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Scottish licences should last at least 10 years, insists BASC

The shooting group presents a letter signed by 1,000 people to Scottish ministers, urging them to reconsider the grouse and Muirburn Bill.

More than 1,000 members have signed a letter from BASC to the Scottish parliament, requesting substantial amendments to the Wildlife Management and Muirburn (Scotland) Bill. 

BASC, which is opposed to the implementation of grouse shooting and muirburn licences, is calling for their removal. It wants them to be replaced with, at minimum, a 10-year licence. Other amendments would include an overhaul of proposed government powers around suspending and revoking licences, as well as removing clauses that alter the definition of peatland. 

BASC has also raised issues around the proposed powers allowing Scottish ministers to add further bird species to the red grouse shooting licence. And the letter calls for a compensation scheme for licence holders who have their suspended licence reinstated after a finding of no wrongdoing. 

In its current form, it is argued that the bill threatens moorland management, farming practices, conservation efforts, hundreds of jobs and millions of pounds in economic value.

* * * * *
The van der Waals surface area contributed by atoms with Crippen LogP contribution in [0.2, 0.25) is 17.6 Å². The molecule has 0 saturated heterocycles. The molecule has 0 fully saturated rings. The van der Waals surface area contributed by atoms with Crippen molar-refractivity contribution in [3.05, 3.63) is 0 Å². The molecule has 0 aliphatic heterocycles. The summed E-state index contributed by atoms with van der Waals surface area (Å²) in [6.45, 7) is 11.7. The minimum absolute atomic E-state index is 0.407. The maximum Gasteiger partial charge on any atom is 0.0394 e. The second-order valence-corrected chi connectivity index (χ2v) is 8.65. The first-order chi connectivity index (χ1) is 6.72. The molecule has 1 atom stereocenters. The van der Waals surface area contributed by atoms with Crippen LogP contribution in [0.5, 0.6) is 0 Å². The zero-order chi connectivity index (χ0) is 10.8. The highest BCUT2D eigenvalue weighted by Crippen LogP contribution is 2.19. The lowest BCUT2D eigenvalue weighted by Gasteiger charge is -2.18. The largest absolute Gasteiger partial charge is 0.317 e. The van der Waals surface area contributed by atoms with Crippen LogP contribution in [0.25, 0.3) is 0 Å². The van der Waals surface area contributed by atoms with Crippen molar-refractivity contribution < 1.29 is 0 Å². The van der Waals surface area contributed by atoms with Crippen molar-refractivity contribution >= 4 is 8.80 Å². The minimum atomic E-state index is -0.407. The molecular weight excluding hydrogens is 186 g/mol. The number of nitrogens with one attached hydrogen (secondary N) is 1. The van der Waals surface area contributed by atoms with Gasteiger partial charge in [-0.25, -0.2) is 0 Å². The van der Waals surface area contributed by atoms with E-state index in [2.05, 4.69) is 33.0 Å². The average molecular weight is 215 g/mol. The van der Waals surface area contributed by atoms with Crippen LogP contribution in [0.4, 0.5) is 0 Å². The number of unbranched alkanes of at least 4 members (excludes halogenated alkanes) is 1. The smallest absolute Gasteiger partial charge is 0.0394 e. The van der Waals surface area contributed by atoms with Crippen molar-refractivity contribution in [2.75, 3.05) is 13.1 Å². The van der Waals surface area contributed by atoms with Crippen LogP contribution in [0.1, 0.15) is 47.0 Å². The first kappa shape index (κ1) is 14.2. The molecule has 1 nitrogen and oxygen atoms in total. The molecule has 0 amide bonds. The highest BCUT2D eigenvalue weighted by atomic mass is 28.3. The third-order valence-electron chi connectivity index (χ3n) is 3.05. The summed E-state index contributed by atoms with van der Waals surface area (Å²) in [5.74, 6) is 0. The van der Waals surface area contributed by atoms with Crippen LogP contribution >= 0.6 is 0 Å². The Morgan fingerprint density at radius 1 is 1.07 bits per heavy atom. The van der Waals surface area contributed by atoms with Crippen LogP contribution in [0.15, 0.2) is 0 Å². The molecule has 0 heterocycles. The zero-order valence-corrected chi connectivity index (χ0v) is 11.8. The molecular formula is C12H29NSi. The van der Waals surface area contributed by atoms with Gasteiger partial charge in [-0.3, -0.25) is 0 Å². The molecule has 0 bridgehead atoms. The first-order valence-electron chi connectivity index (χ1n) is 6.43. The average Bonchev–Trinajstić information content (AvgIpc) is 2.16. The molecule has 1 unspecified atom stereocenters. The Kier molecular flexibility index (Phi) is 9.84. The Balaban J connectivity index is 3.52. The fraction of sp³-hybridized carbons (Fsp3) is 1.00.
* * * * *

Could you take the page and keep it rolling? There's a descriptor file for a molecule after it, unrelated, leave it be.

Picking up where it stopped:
Peter Clark, BASC’s director of Scotland, told ST: “The letter signed by over 1,000 BASC members sends a strong message to MSPs ahead of the crucial vote on amendments. BASC has been consistently clear that the Wildlife Management and Muirburn (Scotland) Bill is unworkable and impractical for our members, many of whom are land managers and gamekeepers. 

“It is vital that the amendments proposed by BASC around removing the disproportionate licence suspension powers and extending the licence duration be adopted,” he emphasised. 

Upland keeper Lindsay Waddell, former chairman of the National Gamekeepers’ Organisation, added: “The sad fact surrounding most of what this bill, and others in the recent past, would seek to do is based on a complete lack of knowledge on behalf of legislators of just what the positive contribution management of the countryside contributes to the whole environment, economy and — despite what our detractors would say — biodiversity of the countryside. 

“They are simply seeking to restrict management for the sake of it for no other reason than they as individuals don’t like it, based on what some would have them believe. Go into the glens and speak to the people who carry out the work, look for yourselves at what it produces, then go where it has ceased and see what’s left,” he urged.